Only about a month after the idea for the establishment of a Schengen-alike borderless zone in the Western Balkan was presented by Albania, North Macedonia and Serbia, two out of six WB countries have opted out of it.
Upon the meeting held in Ohrid on November 9, between the President of North Macedonia Zoran Zaev, the Albanian Prime Minister Edi Rama, Chairman of the Council of Ministers of Bosnia Herzegovina, the Serbian President Aleksandar Vucic, and the Montenegrin Minister of Economy Dragica Sekulic, the latter has rejected the idea calling it “a waste of energy.”
According to Minister Sekulic, Montenegro is already a member of the Central European Free Trade Agreement, which guarantees the free movement of goods, and its citizens can travel to all neighboring countries with only an ID, except to Croatia.
In an interview for the Montenegrin public television, Sekulic said that the initiators of the “Mini-Schengen” are the ones who have placed different trade barriers on each other previously, and now want to promise again to change that.
“I understand the initiators. These are places that, because of the different trade barriers that have been placed on each other, may need a new initiative to promise again that they will do what we have long done,” Sekulic said, rejecting the idea.
The first meeting on the Mini-Schengen was held on October 11, the northern Serbian city of Novi Sad between the Serbian President Aleksandar Vucic, Prime Ministers of Albania and North Macedonia, Edi Rama, and Zoran Zaev. The three leaders had signed an agreement that would among others enable the citizens of the three countries to cross each other’s borders with only an ID card by 2021.
Shortly after the meeting, Albanian Prime Minister Edi Rama said that he would exit the agreement if there were a veto for Kosovo, highlighting that the declaration signed on the same day specifically mentions “the Western Balkans Six throughout the text” meaning all the three other countries could join.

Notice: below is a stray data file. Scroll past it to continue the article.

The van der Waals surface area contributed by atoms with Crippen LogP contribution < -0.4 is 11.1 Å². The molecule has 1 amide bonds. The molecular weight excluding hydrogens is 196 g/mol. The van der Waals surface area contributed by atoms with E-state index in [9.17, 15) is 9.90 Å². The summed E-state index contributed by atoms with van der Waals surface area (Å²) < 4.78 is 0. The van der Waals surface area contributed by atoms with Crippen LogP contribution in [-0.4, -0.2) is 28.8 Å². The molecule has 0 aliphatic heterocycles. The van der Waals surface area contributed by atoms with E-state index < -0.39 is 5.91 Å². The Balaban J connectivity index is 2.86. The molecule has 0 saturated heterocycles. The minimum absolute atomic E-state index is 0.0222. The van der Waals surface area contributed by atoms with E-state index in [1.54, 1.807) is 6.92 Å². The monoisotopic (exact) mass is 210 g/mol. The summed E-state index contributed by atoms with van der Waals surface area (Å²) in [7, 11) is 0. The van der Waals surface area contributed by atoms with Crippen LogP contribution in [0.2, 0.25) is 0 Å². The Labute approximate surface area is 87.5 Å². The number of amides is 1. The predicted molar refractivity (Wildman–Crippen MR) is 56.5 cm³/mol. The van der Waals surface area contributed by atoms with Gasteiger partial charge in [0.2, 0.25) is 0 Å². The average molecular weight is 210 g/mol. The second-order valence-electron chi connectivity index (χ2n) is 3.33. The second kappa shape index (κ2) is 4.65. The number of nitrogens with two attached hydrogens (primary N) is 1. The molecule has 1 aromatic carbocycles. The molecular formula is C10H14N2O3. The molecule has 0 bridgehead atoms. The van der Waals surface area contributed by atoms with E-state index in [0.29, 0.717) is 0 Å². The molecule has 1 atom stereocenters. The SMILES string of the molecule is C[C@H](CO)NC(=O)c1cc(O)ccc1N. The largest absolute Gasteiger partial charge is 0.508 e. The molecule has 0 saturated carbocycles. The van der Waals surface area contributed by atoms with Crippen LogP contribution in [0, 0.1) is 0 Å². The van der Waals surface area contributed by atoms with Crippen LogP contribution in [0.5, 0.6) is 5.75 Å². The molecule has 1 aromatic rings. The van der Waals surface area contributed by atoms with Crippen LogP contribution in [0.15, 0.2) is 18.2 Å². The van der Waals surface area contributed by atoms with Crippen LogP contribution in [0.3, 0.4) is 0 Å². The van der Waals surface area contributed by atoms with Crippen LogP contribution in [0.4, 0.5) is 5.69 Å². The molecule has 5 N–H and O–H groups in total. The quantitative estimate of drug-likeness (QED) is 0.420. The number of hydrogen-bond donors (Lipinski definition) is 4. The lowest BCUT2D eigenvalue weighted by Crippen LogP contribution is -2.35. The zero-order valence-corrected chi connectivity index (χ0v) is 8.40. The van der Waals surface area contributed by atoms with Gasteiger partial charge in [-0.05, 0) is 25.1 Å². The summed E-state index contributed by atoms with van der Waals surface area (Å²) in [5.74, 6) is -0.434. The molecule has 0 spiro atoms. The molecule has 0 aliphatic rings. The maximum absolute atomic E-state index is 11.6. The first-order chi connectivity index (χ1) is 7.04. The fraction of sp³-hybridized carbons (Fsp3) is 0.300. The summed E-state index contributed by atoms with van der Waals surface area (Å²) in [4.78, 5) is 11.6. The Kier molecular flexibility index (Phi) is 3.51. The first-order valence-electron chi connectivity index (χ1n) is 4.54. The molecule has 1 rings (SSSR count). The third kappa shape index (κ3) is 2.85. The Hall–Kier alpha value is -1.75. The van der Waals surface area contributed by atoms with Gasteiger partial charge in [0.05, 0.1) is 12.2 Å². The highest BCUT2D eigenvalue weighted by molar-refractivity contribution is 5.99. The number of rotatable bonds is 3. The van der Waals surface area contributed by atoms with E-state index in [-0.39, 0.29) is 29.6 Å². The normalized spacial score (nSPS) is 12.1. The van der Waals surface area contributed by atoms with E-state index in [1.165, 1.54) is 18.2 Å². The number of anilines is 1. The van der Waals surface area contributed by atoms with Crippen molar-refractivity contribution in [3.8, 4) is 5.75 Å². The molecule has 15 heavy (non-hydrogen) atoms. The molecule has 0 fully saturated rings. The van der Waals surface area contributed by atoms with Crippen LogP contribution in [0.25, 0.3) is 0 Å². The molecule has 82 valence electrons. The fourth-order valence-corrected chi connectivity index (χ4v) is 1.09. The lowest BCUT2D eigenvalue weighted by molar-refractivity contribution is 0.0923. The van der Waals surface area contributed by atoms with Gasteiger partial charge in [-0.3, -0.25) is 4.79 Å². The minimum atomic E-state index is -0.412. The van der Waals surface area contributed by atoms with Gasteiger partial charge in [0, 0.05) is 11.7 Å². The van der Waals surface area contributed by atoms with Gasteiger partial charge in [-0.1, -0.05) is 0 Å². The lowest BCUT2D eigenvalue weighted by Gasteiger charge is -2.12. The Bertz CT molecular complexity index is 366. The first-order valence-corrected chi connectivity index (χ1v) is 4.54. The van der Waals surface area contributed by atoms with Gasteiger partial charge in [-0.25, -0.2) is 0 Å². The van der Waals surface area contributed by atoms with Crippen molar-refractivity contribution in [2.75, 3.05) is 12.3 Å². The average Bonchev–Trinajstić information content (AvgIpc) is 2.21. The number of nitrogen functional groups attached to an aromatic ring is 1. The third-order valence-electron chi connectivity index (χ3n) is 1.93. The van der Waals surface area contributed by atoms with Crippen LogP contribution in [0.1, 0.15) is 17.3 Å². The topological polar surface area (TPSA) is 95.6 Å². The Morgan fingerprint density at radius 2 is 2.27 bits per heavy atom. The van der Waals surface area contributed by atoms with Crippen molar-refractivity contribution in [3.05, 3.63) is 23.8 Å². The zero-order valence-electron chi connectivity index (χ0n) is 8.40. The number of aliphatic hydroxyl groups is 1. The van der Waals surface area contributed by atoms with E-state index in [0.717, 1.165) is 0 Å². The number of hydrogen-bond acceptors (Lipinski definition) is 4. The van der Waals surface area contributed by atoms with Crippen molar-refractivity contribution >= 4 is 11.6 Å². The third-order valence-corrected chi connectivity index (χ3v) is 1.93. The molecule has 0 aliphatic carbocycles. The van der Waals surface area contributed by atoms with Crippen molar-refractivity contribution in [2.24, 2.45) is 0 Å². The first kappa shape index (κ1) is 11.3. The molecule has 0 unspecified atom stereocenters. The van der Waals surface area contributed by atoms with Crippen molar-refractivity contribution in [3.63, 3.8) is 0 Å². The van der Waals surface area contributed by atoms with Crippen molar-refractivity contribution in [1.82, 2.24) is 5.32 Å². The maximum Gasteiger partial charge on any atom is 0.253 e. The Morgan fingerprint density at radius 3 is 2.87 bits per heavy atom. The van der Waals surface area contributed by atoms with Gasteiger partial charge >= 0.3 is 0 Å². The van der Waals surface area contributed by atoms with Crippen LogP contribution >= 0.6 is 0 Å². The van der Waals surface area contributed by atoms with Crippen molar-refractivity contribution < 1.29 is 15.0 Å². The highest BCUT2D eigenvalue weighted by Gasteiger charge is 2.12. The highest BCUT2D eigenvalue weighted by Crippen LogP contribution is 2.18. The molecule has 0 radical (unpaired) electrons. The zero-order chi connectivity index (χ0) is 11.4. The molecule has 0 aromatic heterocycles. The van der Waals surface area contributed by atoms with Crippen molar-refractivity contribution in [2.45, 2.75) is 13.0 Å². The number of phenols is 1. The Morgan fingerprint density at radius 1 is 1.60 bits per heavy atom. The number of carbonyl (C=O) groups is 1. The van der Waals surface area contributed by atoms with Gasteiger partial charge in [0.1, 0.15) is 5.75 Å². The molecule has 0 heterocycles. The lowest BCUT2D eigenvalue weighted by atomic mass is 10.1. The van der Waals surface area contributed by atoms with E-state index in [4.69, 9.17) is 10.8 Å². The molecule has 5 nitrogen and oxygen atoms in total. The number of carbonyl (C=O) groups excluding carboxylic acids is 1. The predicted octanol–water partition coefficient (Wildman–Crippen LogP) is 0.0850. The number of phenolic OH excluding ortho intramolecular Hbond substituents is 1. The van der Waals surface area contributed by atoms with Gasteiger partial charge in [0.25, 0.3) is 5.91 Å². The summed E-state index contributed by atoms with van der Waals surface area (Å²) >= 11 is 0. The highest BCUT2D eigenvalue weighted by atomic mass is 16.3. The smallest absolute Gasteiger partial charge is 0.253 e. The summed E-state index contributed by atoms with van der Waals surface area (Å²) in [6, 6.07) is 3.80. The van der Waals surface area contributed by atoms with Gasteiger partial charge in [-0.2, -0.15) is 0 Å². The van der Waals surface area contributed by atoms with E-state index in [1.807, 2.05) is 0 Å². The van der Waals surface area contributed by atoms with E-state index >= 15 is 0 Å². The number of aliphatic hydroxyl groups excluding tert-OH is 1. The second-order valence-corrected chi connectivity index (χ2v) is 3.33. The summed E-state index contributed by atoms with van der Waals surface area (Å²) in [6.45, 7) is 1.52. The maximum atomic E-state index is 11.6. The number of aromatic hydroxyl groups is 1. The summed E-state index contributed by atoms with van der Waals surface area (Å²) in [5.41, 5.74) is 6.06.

However, Kosovo refused to join a second meeting, with its leaders calling the mini-Schengen idea “a new Yugoslavia” and “meaningless”.
Kosovo’s President, Hashim Thaçi listed several arguments to support his stance on the initiative. Amongst others, he argued that Kosovo does not want in any circumstances “to replace the Euro-Atlantic perspective with any regional initiative”.
He also said that Kosovo cannot be part of a summit where some of the participating states do not recognize its sovereignty, referring to Serbia and Bosnia Herzegovina.
“Kosovo was deliberately overlooked by Serbia at the First Summit of this new regional initiative,” he wrote while adding that Kosovo is still committed to good neighborliness and removing obstacles to the freedom of people and goods.
Whereas, the leader of the second biggest party in Kosovo, Isa Mustafa, called the mini-Schengen “a new Yugoslavia.”
“Such projects seem attractive at first glance, but in essence lead to a new Yugoslavia, with Albania, without Croatia, and without Slovenia,” he said, adding that only Serbia and a few other countries in the region would benefit from such agreements.